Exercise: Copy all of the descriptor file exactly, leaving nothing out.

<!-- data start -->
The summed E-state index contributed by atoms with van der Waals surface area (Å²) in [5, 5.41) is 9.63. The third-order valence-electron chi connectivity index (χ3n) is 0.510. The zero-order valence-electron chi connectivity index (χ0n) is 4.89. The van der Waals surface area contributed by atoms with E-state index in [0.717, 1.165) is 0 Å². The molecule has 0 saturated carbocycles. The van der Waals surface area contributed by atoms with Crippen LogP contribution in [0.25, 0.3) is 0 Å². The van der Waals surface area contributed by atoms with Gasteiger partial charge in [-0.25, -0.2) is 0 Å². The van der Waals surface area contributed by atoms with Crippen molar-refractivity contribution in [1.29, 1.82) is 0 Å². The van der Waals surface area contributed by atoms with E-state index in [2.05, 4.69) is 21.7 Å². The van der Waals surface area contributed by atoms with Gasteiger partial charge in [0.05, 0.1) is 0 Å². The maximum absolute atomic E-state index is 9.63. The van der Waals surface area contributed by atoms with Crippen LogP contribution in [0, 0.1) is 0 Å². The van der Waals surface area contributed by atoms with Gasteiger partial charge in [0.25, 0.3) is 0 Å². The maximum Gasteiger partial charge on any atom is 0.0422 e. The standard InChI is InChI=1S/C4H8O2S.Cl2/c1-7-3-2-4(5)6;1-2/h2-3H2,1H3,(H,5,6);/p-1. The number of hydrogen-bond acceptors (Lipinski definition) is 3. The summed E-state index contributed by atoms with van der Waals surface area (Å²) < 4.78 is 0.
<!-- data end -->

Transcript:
The summed E-state index contributed by atoms with van der Waals surface area (Å²) in [5, 5.41) is 9.63. The third-order valence-electron chi connectivity index (χ3n) is 0.510. The zero-order valence-electron chi connectivity index (χ0n) is 4.89. The van der Waals surface area contributed by atoms with E-state index in [0.717, 1.165) is 0 Å². The molecule has 0 saturated carbocycles. The van der Waals surface area contributed by atoms with Crippen LogP contribution in [0.25, 0.3) is 0 Å². The van der Waals surface area contributed by atoms with Gasteiger partial charge in [-0.25, -0.2) is 0 Å². The van der Waals surface area contributed by atoms with Crippen molar-refractivity contribution in [1.29, 1.82) is 0 Å². The van der Waals surface area contributed by atoms with E-state index in [2.05, 4.69) is 21.7 Å². The van der Waals surface area contributed by atoms with Gasteiger partial charge in [0.05, 0.1) is 0 Å². The maximum absolute atomic E-state index is 9.63. The van der Waals surface area contributed by atoms with Crippen LogP contribution in [0, 0.1) is 0 Å². The van der Waals surface area contributed by atoms with Gasteiger partial charge in [0.25, 0.3) is 0 Å². The maximum Gasteiger partial charge on any atom is 0.0422 e. The standard InChI is InChI=1S/C4H8O2S.Cl2/c1-7-3-2-4(5)6;1-2/h2-3H2,1H3,(H,5,6);/p-1. The number of hydrogen-bond acceptors (Lipinski definition) is 3. The summed E-state index contributed by atoms with van der Waals surface area (Å²) < 4.78 is 0.